Q & A with Sr. Makrina Finlay, studying ancient theologians
How does a girl growing up as a gymnast and cheerleader in northern California end up as a Benedictine nun who splits her time between a convent in Dinklage, Germany, and another in Connemara, Ireland?
For Benedictine Sr. Makrina Finlay, the road from California to a vocation in Germany went through England.
Her community is the Benedictine abbey in Dinklage, and although the Kylemore Benedictine abbey in Connemara is independent and autonomous, the two monasteries have a close relationship: Finlay has worked at Kylemore for the past seven years setting up a program with The University of Notre Dame in Indiana to allow its students to study abroad there.
In April, she presented a paper at the Too Small A World conference at Notre Dame on the Missionary Benedictines of Tutzing, Germany, and how they found a balance between monastic life and missionary work.
GSR: The obvious question is how did an American end up as a woman religious in Germany?
Finlay: I was born a Protestant in northern California, growing up in the Nazarene Church, and went to Azusa Pacific College, which is very Protestant. But I'm a church historian, and through my study of early church history, I became interested in Catholicism. But I thought, "Well, I can't be a Catholic," so I explored Orthodoxy.
When I went to Oxford for my graduate work, I got to know all these Benedictine monks, who had a house of study there. One of the things I had done a number of years before I became Catholic — I can be quite an extreme person — I thought if I can start every day by praying, having breakfast and going for a run (though not necessarily in that order), I'll always be grounded. No matter how far away I go, if I keep coming back to that, I'll never lose myself.
In 2000, while living in England, I became Catholic. And in Oxford, I'd run to daily Mass with all these Benedictine monks, and one of them knew the abbess in Dinklage and said it was one of the most beautiful places on Earth and that I should visit.
I thought, "Well, I don't speak German, so if I do have a vocation, I'm still safe if I meet this woman." But when I got there, I somehow felt at home there in a way I never have anywhere else and knew I never would again. Eventually, I got the sense that that is where I should be and figured, well, you can learn a language. This is where I should be, this is where I can be who I am. And I knew that if I didn't at least investigate it, it would always be in the back of my mind, wondering.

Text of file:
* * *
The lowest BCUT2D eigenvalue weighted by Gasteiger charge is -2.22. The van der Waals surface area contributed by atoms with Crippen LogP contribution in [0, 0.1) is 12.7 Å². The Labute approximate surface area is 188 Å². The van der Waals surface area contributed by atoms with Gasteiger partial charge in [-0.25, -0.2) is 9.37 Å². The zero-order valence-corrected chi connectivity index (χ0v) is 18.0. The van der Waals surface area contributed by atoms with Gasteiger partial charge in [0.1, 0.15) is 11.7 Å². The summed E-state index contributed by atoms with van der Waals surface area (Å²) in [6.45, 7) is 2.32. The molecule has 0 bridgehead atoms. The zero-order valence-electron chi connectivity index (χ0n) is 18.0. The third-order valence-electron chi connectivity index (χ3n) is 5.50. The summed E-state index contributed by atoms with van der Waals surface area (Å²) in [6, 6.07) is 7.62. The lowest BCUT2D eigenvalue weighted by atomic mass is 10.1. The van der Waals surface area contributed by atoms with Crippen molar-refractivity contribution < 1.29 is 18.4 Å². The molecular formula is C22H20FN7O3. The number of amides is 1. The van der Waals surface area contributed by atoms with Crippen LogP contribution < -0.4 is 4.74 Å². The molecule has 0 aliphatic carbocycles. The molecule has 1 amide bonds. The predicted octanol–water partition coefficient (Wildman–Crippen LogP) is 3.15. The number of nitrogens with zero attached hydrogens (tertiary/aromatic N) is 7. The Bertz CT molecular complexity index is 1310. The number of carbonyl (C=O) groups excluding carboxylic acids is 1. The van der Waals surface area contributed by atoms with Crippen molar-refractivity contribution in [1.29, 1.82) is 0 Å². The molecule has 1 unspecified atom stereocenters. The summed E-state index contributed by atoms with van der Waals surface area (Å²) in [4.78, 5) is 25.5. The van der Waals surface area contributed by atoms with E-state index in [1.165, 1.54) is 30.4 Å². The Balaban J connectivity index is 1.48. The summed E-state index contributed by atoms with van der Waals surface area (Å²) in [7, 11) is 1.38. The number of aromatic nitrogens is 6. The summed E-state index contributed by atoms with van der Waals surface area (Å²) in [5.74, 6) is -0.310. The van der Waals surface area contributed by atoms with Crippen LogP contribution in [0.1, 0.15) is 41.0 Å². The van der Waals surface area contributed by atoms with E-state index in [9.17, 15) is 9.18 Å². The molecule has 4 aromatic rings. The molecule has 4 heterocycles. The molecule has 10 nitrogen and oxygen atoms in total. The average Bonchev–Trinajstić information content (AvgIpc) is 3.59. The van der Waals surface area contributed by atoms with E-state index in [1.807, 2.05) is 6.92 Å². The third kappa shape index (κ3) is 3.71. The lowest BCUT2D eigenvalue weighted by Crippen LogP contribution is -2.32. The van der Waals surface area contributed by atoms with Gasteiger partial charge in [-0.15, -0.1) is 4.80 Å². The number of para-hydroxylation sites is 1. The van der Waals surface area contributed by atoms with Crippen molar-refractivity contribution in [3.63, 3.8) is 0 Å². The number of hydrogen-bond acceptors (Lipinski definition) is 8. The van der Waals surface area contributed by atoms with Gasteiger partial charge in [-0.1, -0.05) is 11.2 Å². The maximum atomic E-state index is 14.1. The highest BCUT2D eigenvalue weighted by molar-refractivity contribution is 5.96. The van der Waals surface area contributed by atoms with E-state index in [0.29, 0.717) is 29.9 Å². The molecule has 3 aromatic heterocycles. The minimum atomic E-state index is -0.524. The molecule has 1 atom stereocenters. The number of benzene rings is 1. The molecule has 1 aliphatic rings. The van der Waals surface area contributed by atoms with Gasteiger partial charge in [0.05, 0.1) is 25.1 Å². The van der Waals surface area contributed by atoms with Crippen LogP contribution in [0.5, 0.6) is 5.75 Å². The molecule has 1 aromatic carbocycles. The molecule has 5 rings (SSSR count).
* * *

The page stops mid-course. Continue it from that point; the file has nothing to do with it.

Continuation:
I am only now starting to realize how big this move is, 11 or 12 years into it.
And you study ancient theologians, which is a bit obscure.
Yes, my doctorate is in modern history, but it could well have been theology. I really wanted to look at Catholicism in the First World War, and I studied the challenge of university and particularity. I love looking at how things are joined together and how they retain their autonomous state.
One of the things I've done a lot of work on was how the bishop of Munster, Germany, became beatified for his stance against the Nazis. We have a foundation because a lot of people are interested in him, so I helped set up the museum, which looks at the intersection of theology and politics and asks, "What is courage?" There's a fair amount of that to study today and how the church influences politics. I have sort of my early side and my more modern side, but the question is always more or less the same.
So what do you do on a day-to-day basis?
At the moment, I'm here in Dinklage, and I have time for a fair amount of writing. I said I wouldn't write any books for the first 10 years of my vocation, because if I'm going to write about the monastic life, I should have lived it for at least that long. So now that I've finished year 11, I'm working on a book about Sts. Athanasius and Macrina and how these ancient lives are an attempt to be theology in the flesh.
These saints speak about all these ideas and how humanity is transformed by Christ, but they were also trying to show that in their lives, to say this is what it actually looks like. They were this bridge between the theology we might sometimes struggle with and how it looks in real life. Yes, it's obscure, but I really hope that people who are reading these ancient texts — or anybody who's seeking spiritually — that it will help them understand some of the philosophy of it, and especially the context. Anything, if you don't understand the context, can seem strange.
Exploring dualities seems to be a constant theme in your work.
Yes. But St. Benedict, he didn't just say we need to keep to ourselves and go to church and sing Gregorian chants all day. He said that even a place that is not intended to be a mission can be a mission. When someone comes to you, and you go to the door, you say to yourself, "You're going to be a blessing." That's a very open way to look at everything. It's about seeing Christ in others. That's more of a focus than sharing Christ with others. It's not, "I'm going to give you a blessing," but "You're going to give me a blessing."
Living in a foreign country, I will always be foreign. That has helped me understand the missionary spirit, as well, because you realize, "I'm in the minority." I thought I came to help, but it turns out I don't understand anything. It's finding that we're blessed the most when we realize, "Oh, it's I who need you."
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